# 2020-S3 Searching for Strings

Problem Description

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## Key Insight #1

The first key insight is to understand how we can determing if substring of haystack is a permutation of needle. We will use a histogramming method to solve this part of the problem. Since the strings are only allowed to contain lowercase letters we can histogram using an array of length 26, one the stores the number of occurences in the string for each lowercase letter. We will let the length of needle be N and the length of haystack be H. Since we are looking for substrings of length N in haystack which are permutation of needle we will note that there are H - N + 1 possible positions for a substring to be in. We will need to compute the histogram of each of these substrings and compare it with the histogram of needle in order to find matches. Each match is a permutation of needle and will need to be considered.

## Key Insight #2

The method above for finding permutation is correct but slow. Computing the histogram of a substring of size N will require N steps (one for each character) making it an O(N) problem. If we want to compute the histograms of H - N + 1 substrings of length N we will have N * (H - N + 1) which is not optimal. We will see that we can do better.

The second key insight is that if we process the possible substrings in seqential order we can compute the histograms in constant time. Since each substring differs by only one charcter to the substring in the next position, given the histogram of the previous substring we can compute the next histogram in constant time. Moving to the next substring entail removing one character from the front of the string and adding one to the back. From this we can see that we can modify our histogram in two operations to be the histogram of the next substring. This effectively makes the histogramming part of the problem to be constant time.

We of course need to find the histogram of the first substring which will take O(N) steps. Then we will need to find (H - N + 1) - 1 additional histograms. Where each histogram takes a constant number of steps. So we take O(H - N) steps to find the rest of the histograms. So in total we take O(N) + O(H - N) steps which is just O(H) steps. This is a big improvement and will allow us to complete the problem within the time limit.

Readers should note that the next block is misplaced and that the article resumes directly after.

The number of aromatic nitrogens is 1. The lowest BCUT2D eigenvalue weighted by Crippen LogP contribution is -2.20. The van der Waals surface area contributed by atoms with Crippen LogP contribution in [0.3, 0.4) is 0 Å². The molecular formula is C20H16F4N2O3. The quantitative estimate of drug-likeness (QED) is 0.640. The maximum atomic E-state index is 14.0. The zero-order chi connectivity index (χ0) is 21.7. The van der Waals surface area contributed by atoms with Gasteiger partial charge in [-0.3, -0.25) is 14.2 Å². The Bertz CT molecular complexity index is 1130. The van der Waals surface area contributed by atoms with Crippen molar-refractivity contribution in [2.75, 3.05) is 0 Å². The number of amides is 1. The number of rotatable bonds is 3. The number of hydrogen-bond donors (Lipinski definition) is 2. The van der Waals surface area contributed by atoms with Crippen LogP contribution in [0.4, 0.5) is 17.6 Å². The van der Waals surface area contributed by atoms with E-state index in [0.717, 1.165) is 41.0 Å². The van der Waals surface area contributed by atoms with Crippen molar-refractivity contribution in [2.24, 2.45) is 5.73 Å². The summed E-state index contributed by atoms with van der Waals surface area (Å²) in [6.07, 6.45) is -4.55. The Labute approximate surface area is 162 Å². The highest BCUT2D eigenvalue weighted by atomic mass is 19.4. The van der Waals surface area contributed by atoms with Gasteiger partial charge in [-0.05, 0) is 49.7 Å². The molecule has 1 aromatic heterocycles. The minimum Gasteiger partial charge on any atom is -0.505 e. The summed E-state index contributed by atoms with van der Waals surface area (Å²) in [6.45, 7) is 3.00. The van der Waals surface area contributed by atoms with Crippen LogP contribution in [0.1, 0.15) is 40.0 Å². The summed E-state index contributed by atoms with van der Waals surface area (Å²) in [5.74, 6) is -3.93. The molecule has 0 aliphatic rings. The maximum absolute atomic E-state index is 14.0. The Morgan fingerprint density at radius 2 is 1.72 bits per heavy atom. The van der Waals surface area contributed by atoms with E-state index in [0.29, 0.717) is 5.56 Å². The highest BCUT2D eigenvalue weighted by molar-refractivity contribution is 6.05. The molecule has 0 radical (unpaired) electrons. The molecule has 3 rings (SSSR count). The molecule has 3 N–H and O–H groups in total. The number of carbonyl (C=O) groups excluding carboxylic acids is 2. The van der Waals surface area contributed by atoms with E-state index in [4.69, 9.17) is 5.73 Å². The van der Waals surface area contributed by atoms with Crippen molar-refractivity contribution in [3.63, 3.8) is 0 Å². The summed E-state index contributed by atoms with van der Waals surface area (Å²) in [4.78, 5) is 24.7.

## Key Insight #3

Since we want to find the number of **unique** permutations of needle in haystack. We will use the method above to find permutations and then we will simply store them in a hashset since the hashset will only store unique elements. Once all of the permutations have been added to the hashset we will simply output the number of elements in the hashset as our final answer.

We will take a look at different ways of hashing and storing the elements. Since we are primarily concerned with C++ in this website we will be looking at C++ classes however the lessons learned are applicable in any language. We will want to use a C++ `unordered_set`

to hold the strings however we need to be careful what container we use to store the strings.

### std::string

If we use a `std::string`

we will note that `std::string`

needs to own the memory that it points to. If we create a `std::string`

from a buffer it will copy the memory. This will take too long so we need to find a faster solution.

### std::string_view

If we have access to C++17 we can try a `std::string_view`

. This class allows us to have a string object without it owning the memory. It saves us from copying the memory in the buffer so this is an improvement over the `std::string`

. One problem we still have is that the `unordered_set`

will need to hash each of its items. Hashing the `std::string_view`

will take O(N) time. As we did in Key Insight #2 we want to find a way to avoid taking O(N) time for each substring.

### custom pre_hashed_string_view

For our solution we combined the idea of the string view with that of a rolling hash. We can use the rolling hash function to compute the hash of each string incrementally in constant time. Then our custom class will take the hash as a constructor parameter and store it for future use by the `unordered_set`

.

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